This is the picture that made me come back. On my first photography trip to the Salton Sea, when I got this far, I knew I wanted to see more. Maybe next time I’ll post more of the color shots I took in the same area. This is the edge of Salton City – beachfront property that nobody wants.
Always loved industrial areas. I wish they’d let me wander around rail yards and container storage sites. Unfortunately, between terrorism and insurance, that’s not going to happen. The Port of Seattle has a few hidden parks that are invariably next to shipping sites. Jack Block Park is one of my favorites. Here is the end of the rail line.
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I wanted to highlight the part of the shot I liked best since I couldn’t frame around the bits I didn’t like. I used the same technique from here to remove the color from the rest of the shot. Simple, geometric. Railroad lines – I’m always trying to frame those.
When you like a picture, it doesn’t have to be for any particular reason. Maybe the reason I like this is because it’s old-timey. Maybe because an antique sink, completely covered in dust just has some charm. Maybe it’s because the Seattle Underground Tour is fun for the whole family. Or maybe it’s because this is the most anthropomorphic sink I’ve ever seen.
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C’mon – there’s a face in that, right? He’s even got a different color for one eye. That’s great stuff! But yeah. A sink. I just liked it. Getting a little photography wonky, it was a dark tour. I took it with my 50mm, which goes down to 1.8, but when you’re being jostled by the crowd, you don’t have a lot of time to set up or a tripod, so you get what you can and I liked how this came out. With low light, you can often lose some color, which made me want to try it in black and white. Hit the jump to see that one!
How do you decide when to take a picture in black and white as opposed to color? In the film days, it was actually a decision you had to make but with digital, it always starts as color. Most cameras have a black and white mode, but you’re kinda nuts if you use it*.
Most of the time when I take a picture and decide to process it into a B&W image, it’s because it either has really strong lines and contrast or it has very little in the way of color to start. That was what I found here:
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You like reading all of my jabbering? Click the link for more:
I was back in San Diego last week. Especially downtown and along the waterfront, so much has changed since I lived there. I blame Petco Park, but mostly I think it was just the real estate boom.
For all the new, there is still some old. Down in Seaport Village, the Marriott Hotel is still going strong. As much as those new buildings might look nice, this is the only one I wanted to take pictures of.
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Since it’s all geometry and lines and shapes, I think it turned out pretty well in black & white. Color isn’t bad either, but this got my vote.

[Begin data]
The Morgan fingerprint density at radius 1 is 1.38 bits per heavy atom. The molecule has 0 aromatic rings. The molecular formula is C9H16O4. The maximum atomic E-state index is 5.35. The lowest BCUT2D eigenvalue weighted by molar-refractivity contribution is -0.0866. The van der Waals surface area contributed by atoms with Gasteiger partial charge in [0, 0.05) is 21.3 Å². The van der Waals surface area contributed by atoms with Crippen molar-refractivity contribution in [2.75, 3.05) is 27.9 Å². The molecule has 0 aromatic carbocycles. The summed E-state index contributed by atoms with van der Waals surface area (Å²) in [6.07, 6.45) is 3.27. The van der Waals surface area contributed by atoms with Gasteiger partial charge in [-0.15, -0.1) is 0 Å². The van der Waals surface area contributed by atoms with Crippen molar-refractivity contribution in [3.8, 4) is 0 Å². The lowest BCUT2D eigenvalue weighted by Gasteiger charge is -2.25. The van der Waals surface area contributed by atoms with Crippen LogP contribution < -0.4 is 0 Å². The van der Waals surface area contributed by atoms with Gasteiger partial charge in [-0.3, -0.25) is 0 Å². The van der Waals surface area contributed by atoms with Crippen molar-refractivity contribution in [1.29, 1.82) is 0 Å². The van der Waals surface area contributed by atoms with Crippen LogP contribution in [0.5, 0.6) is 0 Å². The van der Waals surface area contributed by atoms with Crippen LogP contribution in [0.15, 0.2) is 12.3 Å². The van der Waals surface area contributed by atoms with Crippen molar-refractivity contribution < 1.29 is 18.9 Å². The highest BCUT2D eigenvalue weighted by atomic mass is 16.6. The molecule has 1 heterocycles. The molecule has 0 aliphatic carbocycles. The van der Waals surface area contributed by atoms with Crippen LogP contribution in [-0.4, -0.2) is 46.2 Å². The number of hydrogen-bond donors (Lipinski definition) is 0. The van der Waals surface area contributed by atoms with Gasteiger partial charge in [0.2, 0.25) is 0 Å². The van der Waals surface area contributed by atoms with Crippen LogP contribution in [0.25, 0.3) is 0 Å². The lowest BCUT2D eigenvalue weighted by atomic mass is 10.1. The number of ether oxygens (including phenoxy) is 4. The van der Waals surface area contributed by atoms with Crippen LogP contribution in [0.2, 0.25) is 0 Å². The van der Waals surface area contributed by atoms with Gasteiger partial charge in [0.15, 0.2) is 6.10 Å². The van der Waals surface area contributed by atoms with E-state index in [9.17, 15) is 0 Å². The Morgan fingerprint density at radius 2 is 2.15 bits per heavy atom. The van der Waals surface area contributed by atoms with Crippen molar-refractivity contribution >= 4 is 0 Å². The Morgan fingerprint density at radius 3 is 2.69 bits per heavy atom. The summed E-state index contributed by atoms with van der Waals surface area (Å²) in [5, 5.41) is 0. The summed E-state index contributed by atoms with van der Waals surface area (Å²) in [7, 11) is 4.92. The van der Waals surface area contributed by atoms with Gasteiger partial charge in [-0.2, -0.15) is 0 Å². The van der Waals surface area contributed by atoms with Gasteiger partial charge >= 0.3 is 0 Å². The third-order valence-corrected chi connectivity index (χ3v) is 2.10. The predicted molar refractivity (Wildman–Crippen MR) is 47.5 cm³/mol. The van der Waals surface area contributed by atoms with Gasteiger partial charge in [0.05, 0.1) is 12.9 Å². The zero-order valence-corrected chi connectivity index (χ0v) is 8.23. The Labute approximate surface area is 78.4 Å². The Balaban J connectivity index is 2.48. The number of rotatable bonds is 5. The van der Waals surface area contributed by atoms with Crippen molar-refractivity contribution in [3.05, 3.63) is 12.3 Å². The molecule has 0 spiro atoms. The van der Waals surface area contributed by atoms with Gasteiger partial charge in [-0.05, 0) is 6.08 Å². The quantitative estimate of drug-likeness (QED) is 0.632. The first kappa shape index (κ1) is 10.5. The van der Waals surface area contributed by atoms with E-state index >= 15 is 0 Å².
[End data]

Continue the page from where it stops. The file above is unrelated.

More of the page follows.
I used to work at a place that had something to do with cars. While I was there, my photography thing and my work thing seemed to overlap and I got to take some pictures of cars we were reviewing as well as a whole lot of car shows. The kind of pictures that worked well there weren’t usually the kind I liked taking but I always took a few for myself. Things like this and this. I just dug back into the vault from the same show that the other two came from and found another one I liked.
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Only thing is, I can’t for the life of me remember what kind of car it was attached to. Anyone know at least the make if not the model? C’mon you car buffs out there – show me what you got!
Getting back to the photo nerd thing, the bokeh is nice. With so many symmetrical reflections I really like the pattern across the top of the hood. This image has been chopped up a bit and I don’t have the original so I don’t have the EXIF information, but I’m pretty sure I took this with my 50mm lens just because you can count the number of diaphragm blades that make up the aperture – 5, just like the 5 sided bursts of light you get in this picture.
Like most things in life, when you want to convert a color photo into black and white, there is more than one way to get the job done. When you want good enough, life is simple. Got Picasa? Hit that Black and White button. Even in Photoshop, you have a few options:
- Image -> Adjustments -> Desaturate
- Image -> Mode -> Grayscale
Want to learn about a few more choices, by all means, click for the rest of the post.
Pigeons on a telephone wire – classic picture, right?
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Even so, finding the right shot can be hard. I wanted the simple lines and symmetry in the wires. Sun should be up but not right overhead. You need some pigeons in there, right? Well I was out shooting radio towers and I just saw this out of the corner of my eye. Want more? Hit the jump for the rest of the post.